•Approximately 3.6 million people in Canada have disabilities, representing 12.4 percent of Canada’s population.
Total Number and Percentage of People with Disabilities in Ontario:
• Approximately 1.5 million people in Ontario have disabilities, representing 13.5 percent of Ontario’s population.[1]
Disability Rate Increases with Age:
• Of the total Canadian population in 2001, 12.4 percent have a disability. National statistics indicate that 41 percent of people aged 65 and over have a disability, while among those aged 15 o 64, 10 percent have a disability. Of the total population of Canadian children aged 0 to 14, 3 percent have a disability.
Projected Statistics on Aging Population:
• Projections show that by 2021, seniors with disabilities will outnumber 25- to 64-year-olds with disabilities. In 2026, the majority of people with disabilities will be 65 years of age or older—some 3.05 million people.[2]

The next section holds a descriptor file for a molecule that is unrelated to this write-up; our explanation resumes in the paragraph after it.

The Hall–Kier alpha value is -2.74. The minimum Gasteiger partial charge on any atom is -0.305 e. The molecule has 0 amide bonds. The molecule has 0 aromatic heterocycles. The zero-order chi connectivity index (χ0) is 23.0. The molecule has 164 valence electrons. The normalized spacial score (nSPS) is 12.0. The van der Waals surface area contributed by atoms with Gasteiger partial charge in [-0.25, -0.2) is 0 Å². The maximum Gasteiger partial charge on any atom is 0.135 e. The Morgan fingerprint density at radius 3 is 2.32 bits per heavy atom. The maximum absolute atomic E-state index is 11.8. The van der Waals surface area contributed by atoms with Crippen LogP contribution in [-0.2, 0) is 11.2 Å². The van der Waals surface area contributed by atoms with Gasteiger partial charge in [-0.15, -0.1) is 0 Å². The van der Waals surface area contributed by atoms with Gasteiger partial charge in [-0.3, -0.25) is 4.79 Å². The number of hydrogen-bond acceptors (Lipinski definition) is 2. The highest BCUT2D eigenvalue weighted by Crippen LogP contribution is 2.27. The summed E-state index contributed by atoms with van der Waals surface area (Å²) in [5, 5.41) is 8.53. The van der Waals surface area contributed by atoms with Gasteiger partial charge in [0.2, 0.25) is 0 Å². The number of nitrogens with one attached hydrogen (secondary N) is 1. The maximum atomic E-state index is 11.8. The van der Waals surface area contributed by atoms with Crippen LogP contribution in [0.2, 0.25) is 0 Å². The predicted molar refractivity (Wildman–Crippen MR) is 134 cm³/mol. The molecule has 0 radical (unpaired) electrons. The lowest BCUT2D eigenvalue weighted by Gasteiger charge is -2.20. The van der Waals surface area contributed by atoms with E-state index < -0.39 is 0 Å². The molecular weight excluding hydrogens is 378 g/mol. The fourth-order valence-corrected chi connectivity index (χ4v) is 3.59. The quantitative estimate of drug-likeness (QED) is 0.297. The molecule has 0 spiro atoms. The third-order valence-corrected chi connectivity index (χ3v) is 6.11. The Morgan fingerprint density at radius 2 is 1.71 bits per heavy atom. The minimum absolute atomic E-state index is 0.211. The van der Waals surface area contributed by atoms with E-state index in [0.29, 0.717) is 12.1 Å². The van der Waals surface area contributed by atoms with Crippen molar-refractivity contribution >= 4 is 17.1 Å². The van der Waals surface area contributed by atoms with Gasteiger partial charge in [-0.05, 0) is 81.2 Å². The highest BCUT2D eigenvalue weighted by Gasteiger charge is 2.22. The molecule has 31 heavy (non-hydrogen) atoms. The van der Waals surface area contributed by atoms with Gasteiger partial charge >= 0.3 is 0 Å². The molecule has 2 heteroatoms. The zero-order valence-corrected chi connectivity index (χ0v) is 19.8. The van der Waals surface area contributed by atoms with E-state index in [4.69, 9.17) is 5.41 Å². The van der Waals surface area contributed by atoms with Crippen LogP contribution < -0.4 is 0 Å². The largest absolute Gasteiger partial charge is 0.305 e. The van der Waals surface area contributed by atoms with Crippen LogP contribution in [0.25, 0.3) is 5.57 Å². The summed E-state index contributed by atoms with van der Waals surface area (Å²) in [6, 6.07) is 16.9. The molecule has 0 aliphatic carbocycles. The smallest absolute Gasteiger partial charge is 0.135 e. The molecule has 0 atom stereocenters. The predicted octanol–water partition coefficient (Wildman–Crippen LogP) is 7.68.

About 4.4 million Canadians (14.3%) reported having a disability in 2006. The percentage of Canadians with disabilities increased with age, ranging from 3.7% for children 14 years and under to 56.3% for those 75 years and over.

Charter Relations Human rights codes and the charter have provided basis for test case litigation and allowed a body of case law to develop which generally upholds disabled peoples rights and freedoms in all aspects. Works Cited "Canadians in Context - People with Disabilities." / Indicators of Well-being in Canada. "Human Rights and Disabilities." Canadian Heritage -. N.p., n.d. Web. 11 Oct. 2012. N.p., n.d. Web. 11 Oct. 2012. Chouinard, Vera. "Legal peripheries: Struggles over disabled Canadians' places in law, society and space." Canadian Geogpher 1(2001):187. eLibrary. Web. 04 Oct, 2012. Kristen: